The 29th annual Hunter Hotel Investment Conference, held at the Atlanta Marriott Marquis hosted over 1,300 hotel owners and investors. The three-day event offered valuable insights into where we’ve been, where we are, and where we’re going as an industry.
Conference founder Bob Hunter started the conference off with a grand slam in his opening remarks, recalling a baseball analogy he used at last year’s event. “If the hotel economic cycle were a baseball game, what inning are we in?” This year, he said the industry is in the first inning of the second game of the doubleheader.
“And by the way, we won the first game,” Hunter said.
Here are a few more observations from Hunter 2017.
We’re nearly 10 years past the start of the recession, and the outlook is positive for the U.S. hotel industry. In his analysis of the U.S. hotel industry and overall economy, Aran Ryan noted the industry is breaking records in occupied room night growth per capita.
Although business investment was low in 2015-16, consumer confidence has returned and households are spending more on travel. Household debt is low in the U.S., resulting in increased consumer spending.
Additionally, 2016’s slower global growth has begun to turn upward.
Finance Experts on the Hotel Market
The Hotel Financing panel featured a group of finance experts who discussed a range of topics related to the current market.
- Supply growth: The New York, Miami, Austin, Nashville, and Dallas markets are seeing outsized growth in supply.
- “Small is the new big”: Select-service hotels yields typically have a 600 BPS spread compared to 10-year treasury notes.
- Hotel transactions: 2016 transactions were low. However, deal volume is expected to grow by 2017 year-end. The biggest funds/REITS right now are more likely to be selling hotels at this stage, not buying.
- International appeal: Global investors (Sovereign Wealth, Germany) view the U.S. hotel industry as an attractive investment opportunity.
As construction costs are rising 10-20% year over year, it is getting more difficult to capture the return needed to justify new construction development. While most agree the industry is in the latter part of the new development cycle, that doesn’t necessarily mean developers and owners are slowing down on new builds.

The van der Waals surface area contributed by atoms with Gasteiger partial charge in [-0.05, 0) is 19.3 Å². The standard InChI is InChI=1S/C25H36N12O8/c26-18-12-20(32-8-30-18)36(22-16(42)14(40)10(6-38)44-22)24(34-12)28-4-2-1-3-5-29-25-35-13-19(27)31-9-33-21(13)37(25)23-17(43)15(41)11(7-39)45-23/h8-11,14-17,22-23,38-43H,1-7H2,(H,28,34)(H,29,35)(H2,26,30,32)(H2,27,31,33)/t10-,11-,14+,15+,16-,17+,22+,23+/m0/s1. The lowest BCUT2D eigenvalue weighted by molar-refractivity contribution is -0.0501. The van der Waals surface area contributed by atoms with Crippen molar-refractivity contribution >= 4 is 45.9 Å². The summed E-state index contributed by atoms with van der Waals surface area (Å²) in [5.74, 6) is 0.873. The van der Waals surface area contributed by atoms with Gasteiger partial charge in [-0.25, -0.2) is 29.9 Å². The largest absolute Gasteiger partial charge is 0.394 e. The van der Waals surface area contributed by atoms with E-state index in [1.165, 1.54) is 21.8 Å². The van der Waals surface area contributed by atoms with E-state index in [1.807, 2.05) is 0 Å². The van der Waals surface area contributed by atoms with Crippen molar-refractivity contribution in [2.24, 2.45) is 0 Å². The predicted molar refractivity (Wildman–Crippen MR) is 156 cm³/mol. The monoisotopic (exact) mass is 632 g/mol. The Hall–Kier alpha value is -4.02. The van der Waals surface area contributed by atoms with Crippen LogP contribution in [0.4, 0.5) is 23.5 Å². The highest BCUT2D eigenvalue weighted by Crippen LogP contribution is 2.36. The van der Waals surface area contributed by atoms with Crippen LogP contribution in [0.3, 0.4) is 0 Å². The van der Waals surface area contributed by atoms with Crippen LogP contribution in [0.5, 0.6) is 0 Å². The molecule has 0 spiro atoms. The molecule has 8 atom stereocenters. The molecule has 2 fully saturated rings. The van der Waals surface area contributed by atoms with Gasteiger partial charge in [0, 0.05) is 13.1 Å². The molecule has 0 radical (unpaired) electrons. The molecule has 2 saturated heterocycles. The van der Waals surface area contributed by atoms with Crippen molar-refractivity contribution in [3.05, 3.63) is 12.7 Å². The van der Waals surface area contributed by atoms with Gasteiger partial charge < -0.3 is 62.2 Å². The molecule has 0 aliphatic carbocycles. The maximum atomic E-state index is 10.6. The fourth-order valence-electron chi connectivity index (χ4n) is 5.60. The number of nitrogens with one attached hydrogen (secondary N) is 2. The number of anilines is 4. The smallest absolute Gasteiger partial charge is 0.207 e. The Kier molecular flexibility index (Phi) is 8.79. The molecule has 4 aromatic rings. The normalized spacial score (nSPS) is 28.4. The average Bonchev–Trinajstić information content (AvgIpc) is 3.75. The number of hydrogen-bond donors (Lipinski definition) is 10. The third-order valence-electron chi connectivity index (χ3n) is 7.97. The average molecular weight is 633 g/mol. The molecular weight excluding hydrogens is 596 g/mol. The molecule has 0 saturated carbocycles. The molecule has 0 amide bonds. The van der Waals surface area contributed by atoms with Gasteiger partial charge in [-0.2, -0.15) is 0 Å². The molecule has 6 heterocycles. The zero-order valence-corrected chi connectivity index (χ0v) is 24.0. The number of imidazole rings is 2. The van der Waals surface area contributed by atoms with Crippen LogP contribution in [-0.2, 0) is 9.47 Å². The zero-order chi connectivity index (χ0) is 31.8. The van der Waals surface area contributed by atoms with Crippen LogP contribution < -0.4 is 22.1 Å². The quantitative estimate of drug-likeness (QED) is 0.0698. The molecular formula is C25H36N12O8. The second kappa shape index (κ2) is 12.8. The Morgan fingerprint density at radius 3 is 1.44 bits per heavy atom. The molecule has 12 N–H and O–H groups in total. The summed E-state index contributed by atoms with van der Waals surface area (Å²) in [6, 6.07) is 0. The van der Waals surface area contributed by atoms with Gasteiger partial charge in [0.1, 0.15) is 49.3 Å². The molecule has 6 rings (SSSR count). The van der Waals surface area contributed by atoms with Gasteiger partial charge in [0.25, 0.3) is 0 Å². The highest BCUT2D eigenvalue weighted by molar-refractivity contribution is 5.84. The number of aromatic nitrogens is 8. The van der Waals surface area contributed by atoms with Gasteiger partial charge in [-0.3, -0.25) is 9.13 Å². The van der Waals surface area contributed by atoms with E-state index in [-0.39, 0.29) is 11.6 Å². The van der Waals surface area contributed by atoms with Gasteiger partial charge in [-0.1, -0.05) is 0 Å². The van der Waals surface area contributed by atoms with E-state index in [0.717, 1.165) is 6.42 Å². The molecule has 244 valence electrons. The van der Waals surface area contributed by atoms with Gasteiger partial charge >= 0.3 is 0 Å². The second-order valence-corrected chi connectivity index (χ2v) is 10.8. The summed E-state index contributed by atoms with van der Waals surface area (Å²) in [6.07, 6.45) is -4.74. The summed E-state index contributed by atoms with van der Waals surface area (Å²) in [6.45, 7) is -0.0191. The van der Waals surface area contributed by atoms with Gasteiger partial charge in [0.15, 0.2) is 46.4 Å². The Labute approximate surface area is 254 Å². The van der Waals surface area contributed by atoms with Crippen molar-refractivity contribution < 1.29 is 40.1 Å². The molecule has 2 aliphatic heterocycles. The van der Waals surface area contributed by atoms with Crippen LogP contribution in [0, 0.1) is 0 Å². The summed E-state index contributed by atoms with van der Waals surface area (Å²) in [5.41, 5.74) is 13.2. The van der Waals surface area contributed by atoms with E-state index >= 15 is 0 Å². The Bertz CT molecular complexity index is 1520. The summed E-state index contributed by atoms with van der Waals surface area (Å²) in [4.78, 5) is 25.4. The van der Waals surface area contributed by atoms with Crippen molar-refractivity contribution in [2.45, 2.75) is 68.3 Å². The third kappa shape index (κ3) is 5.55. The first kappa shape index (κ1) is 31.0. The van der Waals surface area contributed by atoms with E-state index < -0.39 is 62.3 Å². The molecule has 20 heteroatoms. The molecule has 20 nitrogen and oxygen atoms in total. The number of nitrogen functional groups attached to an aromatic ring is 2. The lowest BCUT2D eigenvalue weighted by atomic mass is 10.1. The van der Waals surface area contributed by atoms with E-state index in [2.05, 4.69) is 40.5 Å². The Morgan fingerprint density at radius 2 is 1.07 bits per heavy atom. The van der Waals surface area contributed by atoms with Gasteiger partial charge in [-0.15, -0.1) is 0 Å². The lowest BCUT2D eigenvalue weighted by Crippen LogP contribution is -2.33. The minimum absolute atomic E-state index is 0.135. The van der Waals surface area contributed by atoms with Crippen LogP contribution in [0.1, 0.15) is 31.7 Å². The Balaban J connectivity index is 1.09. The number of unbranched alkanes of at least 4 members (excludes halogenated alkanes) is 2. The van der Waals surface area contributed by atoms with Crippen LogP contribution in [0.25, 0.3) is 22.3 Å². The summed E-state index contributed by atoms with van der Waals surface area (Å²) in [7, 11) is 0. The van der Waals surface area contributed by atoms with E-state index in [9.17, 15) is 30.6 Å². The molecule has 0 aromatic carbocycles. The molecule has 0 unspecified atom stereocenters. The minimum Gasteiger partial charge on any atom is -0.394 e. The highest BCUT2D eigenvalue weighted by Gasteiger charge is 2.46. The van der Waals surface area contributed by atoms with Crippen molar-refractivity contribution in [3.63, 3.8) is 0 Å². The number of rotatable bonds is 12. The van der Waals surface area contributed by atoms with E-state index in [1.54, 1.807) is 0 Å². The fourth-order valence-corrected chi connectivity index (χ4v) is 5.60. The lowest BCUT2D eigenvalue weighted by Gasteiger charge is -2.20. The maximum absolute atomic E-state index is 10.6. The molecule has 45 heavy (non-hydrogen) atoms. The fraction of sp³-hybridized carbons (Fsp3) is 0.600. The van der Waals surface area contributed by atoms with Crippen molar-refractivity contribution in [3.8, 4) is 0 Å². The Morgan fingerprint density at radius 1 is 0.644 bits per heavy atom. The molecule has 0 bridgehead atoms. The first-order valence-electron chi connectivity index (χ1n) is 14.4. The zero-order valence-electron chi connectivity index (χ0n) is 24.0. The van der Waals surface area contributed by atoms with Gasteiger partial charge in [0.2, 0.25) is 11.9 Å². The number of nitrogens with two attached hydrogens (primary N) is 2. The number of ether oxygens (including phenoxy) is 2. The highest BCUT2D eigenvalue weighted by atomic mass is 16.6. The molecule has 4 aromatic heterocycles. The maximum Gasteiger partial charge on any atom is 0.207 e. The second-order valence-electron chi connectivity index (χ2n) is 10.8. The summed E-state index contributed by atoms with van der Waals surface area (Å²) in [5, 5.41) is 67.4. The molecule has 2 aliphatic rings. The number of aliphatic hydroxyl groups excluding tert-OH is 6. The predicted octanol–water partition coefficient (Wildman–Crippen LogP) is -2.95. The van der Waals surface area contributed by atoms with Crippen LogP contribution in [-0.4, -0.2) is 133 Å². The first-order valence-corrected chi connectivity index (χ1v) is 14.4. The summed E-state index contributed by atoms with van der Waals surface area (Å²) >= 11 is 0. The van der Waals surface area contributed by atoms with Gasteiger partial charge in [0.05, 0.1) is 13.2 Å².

As we near the end of the development cycle, new construction and development budgets need to be highly accurate but anticipate contingencies.
New Trends, Outlook
The Hunter conference also explored new industry trends and insights, such as the growing popularity of voice activated search:
- Machine Learning. Growing quickly, machine learning is expected to have a large impact on hospitality. Apps such as “Google Trips” will get better and smarter the more we use them.
- Voice Activated Search. Hotel guests will be using voice activated search through Alexa and similar tools to make travel arrangements. Companies are also expected to begin using voice activated search at a higher frequency.
- Cautious optimism. At the President’s Panel, panelists had split opinions on how good the climate currently is. The panel of leading industry experts was also 50/50 on cautious optimism for the industry’s outlook.
Based on the conference consensus, the hospitality industry is making the best of what it has right now. The ROI for select-service hotels remains strong, but construction costs continue to rise. And while some markets are experiencing supply growth, demand for hotel rooms is higher than it’s ever been. The overall tenor of the conference was one of cautious optimism paired with practical advice.